If you think you might have a viable medical malpractice case in Georgia, you're likely wondering about the different state laws that might affect your claim. In this article, we'll summarize a number of these laws, including lawsuit filing deadlines, procedural "hoops" that a medical malpractice plaintiff must jump through, and the current state of Georgia's statutory caps on damages in medical malpractice lawsuits.
A "statute of limitations" is a state law that sets a limit on the amount of time that can pass before you can bring a case to civil court. There are different deadlines depending on the kind of case you want to file.
Georgia, like most states, has passed a specific statute of limitations for medical malpractice lawsuits. This law, which can be found at Georgia Code section 9-3-71, says that a medical malpractice lawsuit must be filed against the health care provider within two years of the date on which "an injury or death arising from a negligent or wrongful act or omission occurred" -- meaning the surgical error, misdiagnosis, or whatever mistake the provider allegedly committed.
Section 9-3-71 also sets an over-arching five-year deadline for getting a medical malpractice lawsuit filed when the health care provider's error wasn't discovered -- and couldn't have been discovered -- right away. This so-called "statute of repose" means that regardless of when you "discovered" the malpractice, if it occurred more than five years before you filed your lawsuit, the case is barred under the Georgia statute of limitations.
Why is the statute of limitations so important? If you don't get your medical malpractice lawsuit filed before the applicable deadline set out in the statute, the court is almost certainly going to throw out your case without hearing it, unless an exception applies.
One exception to Georgia's standard two-year and five-year deadlines is when a foreign object is left in a patient (a surgical sponge or instrument, for example). If that happens, the plaintiff can sue within one year of discovering the presence of the object, regardless of whether the two or five year limitation periods have already passed.
Special rules may also apply if the injured patient is "legally incompetent" or a minor under the age of five at the time of the alleged malpractice. Since compliance with the statute of limitations can make or break your medical malpractice case, it's time to talk to an experienced Georgia attorney if the filing deadline is approaching, or if you think you might be entitled to an extension of the deadline.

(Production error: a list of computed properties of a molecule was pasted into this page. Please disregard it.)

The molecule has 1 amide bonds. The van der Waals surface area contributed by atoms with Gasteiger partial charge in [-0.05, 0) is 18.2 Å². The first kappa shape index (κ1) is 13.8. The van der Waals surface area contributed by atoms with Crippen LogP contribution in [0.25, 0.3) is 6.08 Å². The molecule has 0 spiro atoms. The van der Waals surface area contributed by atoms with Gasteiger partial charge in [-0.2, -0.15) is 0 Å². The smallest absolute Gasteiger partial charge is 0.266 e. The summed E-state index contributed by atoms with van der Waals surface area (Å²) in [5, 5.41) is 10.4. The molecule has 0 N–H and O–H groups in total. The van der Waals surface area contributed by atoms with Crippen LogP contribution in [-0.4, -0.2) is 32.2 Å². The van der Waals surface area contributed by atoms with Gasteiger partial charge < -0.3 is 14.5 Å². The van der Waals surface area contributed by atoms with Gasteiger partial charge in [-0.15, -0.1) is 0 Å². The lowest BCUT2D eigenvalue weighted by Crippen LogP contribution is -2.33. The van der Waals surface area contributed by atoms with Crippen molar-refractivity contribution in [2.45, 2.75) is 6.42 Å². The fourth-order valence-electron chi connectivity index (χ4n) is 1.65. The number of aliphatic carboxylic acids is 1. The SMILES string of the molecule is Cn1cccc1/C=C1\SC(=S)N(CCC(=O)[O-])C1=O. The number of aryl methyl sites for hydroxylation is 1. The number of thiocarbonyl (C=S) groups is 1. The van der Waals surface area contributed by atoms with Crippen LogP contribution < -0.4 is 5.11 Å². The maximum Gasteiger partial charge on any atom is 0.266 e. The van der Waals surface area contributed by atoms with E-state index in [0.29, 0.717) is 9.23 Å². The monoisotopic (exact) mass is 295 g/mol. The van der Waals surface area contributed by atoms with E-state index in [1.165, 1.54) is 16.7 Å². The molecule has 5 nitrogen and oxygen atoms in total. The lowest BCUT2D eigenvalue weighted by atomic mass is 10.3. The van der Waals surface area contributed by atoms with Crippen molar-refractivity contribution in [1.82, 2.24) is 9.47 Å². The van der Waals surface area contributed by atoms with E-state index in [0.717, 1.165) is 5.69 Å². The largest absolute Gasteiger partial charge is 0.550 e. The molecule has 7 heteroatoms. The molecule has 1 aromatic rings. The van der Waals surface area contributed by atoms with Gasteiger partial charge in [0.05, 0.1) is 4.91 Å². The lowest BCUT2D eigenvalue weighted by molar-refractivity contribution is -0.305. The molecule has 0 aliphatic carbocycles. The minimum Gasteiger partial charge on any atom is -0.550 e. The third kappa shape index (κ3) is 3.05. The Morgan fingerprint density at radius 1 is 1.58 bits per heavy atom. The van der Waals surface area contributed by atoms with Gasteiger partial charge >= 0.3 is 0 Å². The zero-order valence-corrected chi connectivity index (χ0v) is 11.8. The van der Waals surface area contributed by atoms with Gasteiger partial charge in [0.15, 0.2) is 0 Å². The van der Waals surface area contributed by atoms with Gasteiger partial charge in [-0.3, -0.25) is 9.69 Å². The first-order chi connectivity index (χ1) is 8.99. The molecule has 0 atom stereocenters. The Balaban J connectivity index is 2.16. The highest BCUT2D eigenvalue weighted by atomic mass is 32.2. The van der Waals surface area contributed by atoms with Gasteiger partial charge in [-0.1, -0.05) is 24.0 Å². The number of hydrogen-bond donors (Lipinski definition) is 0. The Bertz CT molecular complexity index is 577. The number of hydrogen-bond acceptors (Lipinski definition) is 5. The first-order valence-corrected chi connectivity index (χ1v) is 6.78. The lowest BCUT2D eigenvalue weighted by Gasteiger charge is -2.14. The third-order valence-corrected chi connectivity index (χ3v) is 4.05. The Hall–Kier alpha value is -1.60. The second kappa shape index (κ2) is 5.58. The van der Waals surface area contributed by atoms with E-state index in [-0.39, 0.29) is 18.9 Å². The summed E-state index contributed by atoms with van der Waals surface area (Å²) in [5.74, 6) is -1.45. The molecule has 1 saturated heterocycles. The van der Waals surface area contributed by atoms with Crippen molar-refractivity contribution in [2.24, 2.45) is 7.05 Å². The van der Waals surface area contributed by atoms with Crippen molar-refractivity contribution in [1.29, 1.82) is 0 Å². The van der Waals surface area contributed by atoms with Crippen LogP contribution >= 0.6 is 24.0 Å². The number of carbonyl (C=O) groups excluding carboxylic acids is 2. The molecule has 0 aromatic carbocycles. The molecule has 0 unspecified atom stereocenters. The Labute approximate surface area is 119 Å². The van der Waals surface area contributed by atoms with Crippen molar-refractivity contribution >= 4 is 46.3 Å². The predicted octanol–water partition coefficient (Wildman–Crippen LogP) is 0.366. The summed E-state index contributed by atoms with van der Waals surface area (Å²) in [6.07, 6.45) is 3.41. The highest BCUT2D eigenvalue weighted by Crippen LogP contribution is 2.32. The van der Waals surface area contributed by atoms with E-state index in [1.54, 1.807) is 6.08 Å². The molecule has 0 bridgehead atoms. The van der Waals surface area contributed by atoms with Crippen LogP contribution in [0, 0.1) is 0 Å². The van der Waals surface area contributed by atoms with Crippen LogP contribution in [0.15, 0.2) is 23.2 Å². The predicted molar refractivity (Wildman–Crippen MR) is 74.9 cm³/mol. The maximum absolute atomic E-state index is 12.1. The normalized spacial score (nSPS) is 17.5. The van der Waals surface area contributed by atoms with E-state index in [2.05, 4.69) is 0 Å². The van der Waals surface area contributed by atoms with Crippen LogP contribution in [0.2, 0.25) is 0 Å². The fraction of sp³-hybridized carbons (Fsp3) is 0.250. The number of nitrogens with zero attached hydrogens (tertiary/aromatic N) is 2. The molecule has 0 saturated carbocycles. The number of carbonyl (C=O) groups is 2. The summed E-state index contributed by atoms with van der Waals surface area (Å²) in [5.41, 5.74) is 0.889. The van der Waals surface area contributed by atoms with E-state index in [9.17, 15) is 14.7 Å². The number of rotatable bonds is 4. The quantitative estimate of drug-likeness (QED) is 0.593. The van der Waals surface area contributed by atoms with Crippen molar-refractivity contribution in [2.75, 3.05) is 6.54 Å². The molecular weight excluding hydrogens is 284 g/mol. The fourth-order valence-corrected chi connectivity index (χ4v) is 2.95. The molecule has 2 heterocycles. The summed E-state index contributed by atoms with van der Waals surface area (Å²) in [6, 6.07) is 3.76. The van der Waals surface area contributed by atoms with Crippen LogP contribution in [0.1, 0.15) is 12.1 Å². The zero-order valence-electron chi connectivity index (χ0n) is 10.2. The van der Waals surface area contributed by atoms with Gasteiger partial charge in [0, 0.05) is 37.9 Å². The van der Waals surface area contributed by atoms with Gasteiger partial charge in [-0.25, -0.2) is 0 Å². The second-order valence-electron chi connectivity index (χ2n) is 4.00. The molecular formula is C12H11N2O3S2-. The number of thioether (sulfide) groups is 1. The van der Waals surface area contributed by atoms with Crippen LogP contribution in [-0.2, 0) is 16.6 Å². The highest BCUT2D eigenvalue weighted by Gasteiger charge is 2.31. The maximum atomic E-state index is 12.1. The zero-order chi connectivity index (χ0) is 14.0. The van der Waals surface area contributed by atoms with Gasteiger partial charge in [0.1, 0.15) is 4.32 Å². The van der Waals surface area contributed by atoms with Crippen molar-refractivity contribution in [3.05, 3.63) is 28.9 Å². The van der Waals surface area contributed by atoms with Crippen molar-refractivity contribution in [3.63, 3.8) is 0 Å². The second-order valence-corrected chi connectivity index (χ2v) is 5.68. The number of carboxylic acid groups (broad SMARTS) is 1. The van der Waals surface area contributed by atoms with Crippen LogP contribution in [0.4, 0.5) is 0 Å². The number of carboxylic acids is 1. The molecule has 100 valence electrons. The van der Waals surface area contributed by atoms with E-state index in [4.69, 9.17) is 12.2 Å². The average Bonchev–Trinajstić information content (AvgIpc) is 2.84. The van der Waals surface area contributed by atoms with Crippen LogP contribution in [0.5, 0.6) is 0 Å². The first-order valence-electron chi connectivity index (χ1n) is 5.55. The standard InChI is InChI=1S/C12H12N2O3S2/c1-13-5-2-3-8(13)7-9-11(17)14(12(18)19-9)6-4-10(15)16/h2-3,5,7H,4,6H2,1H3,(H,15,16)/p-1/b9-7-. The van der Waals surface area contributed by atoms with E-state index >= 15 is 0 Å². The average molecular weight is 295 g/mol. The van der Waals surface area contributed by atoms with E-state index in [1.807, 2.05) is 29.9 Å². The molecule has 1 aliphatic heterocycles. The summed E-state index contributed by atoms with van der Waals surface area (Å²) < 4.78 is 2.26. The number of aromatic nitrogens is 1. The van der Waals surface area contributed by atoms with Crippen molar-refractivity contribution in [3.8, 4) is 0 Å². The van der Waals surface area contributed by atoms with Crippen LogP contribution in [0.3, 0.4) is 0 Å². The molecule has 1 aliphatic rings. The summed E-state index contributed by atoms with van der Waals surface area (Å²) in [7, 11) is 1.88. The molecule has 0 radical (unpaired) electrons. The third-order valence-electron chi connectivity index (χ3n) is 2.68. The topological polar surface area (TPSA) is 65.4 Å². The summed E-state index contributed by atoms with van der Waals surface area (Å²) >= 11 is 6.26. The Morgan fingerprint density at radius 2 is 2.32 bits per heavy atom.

According to Georgia Code section 9-11-9.1, along with the complaint -- that's the document that starts the lawsuit -- the plaintiff in a Georgia medical malpractice case must file an affidavit prepared by a medical expert who is qualified to testify under Georgia law, and who can provide evidence of at least one negligent act committed by the defendant health care provider, including the factual basis for that allegation.
It's possible to get a 45-day extension to file this affidavit, but only in rare situations where the lawsuit filing deadline is right around the corner and you've only recently hired your attorney, so that there wasn't reasonable time to prepare and file the affidavit.
If you don't file a compliant "affidavit of expert", your medical malpractice lawsuit can be dismissed, although the court may give you a chance to fix the affidavit in some situations.
A number of states have enacted caps on medical malpractice damages, including limitations on the amount of non-economic damages (such as those meant to compensate for "pain and suffering") that an injured patient can recover.
Georgia previously had damage caps that, among other things, limited a medical malpractice plaintiff's total recovery of non-economic damages from one defendant to $350,000 -- and recovery of damages from all defendants to $1,050,000. However, these caps were ruled unconstitutional by the Georgia Supreme Court in 2010 and are no longer in effect.
In Georgia, punitive damages are limited to $250,000 in medical malpractice cases (except in extremely rare cases where the plaintiff can show an intent to harm on the part of the defendant).